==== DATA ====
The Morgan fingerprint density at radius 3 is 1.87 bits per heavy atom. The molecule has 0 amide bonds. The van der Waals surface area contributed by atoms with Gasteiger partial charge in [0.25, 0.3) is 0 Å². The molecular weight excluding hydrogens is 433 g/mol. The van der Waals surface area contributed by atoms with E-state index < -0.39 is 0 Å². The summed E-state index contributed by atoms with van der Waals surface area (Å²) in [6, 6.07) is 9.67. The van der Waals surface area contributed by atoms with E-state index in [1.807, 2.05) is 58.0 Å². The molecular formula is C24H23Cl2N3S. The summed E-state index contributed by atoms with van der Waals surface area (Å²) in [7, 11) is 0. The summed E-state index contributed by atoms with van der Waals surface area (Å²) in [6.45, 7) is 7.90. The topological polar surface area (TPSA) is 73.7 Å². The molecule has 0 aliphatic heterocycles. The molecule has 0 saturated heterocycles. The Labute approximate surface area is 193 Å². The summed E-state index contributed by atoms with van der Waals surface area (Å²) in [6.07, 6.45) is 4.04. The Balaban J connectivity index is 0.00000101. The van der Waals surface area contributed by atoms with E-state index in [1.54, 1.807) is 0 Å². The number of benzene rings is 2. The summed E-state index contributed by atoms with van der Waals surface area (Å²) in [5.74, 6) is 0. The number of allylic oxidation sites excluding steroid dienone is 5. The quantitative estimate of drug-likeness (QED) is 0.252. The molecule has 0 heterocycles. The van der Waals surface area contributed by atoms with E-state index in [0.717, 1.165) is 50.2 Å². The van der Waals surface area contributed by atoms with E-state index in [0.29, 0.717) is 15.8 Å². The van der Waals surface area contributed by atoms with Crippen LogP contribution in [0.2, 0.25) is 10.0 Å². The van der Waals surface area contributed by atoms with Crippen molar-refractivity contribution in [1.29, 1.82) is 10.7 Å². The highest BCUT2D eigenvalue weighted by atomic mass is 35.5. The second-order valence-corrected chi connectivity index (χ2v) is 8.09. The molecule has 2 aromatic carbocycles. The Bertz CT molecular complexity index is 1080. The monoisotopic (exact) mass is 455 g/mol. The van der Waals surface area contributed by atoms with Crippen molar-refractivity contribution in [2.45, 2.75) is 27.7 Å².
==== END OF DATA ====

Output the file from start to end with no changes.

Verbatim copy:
The Morgan fingerprint density at radius 3 is 1.87 bits per heavy atom. The molecule has 0 amide bonds. The van der Waals surface area contributed by atoms with Gasteiger partial charge in [0.25, 0.3) is 0 Å². The molecular weight excluding hydrogens is 433 g/mol. The van der Waals surface area contributed by atoms with E-state index < -0.39 is 0 Å². The summed E-state index contributed by atoms with van der Waals surface area (Å²) in [6, 6.07) is 9.67. The van der Waals surface area contributed by atoms with E-state index in [1.807, 2.05) is 58.0 Å². The molecular formula is C24H23Cl2N3S. The summed E-state index contributed by atoms with van der Waals surface area (Å²) in [7, 11) is 0. The summed E-state index contributed by atoms with van der Waals surface area (Å²) in [6.45, 7) is 7.90. The topological polar surface area (TPSA) is 73.7 Å². The molecule has 0 aliphatic heterocycles. The molecule has 0 saturated heterocycles. The Labute approximate surface area is 193 Å². The summed E-state index contributed by atoms with van der Waals surface area (Å²) in [6.07, 6.45) is 4.04. The Balaban J connectivity index is 0.00000101. The van der Waals surface area contributed by atoms with E-state index in [1.54, 1.807) is 0 Å². The number of benzene rings is 2. The summed E-state index contributed by atoms with van der Waals surface area (Å²) in [5.74, 6) is 0. The number of allylic oxidation sites excluding steroid dienone is 5. The quantitative estimate of drug-likeness (QED) is 0.252. The molecule has 0 heterocycles. The van der Waals surface area contributed by atoms with E-state index in [0.717, 1.165) is 50.2 Å². The van der Waals surface area contributed by atoms with E-state index in [0.29, 0.717) is 15.8 Å². The van der Waals surface area contributed by atoms with Crippen LogP contribution in [0.2, 0.25) is 10.0 Å². The van der Waals surface area contributed by atoms with Crippen molar-refractivity contribution in [1.29, 1.82) is 10.7 Å². The highest BCUT2D eigenvalue weighted by atomic mass is 35.5. The second-order valence-corrected chi connectivity index (χ2v) is 8.09. The molecule has 2 aromatic carbocycles. The Bertz CT molecular complexity index is 1080. The monoisotopic (exact) mass is 455 g/mol. The van der Waals surface area contributed by atoms with Crippen molar-refractivity contribution in [2.45, 2.75) is 27.7 Å².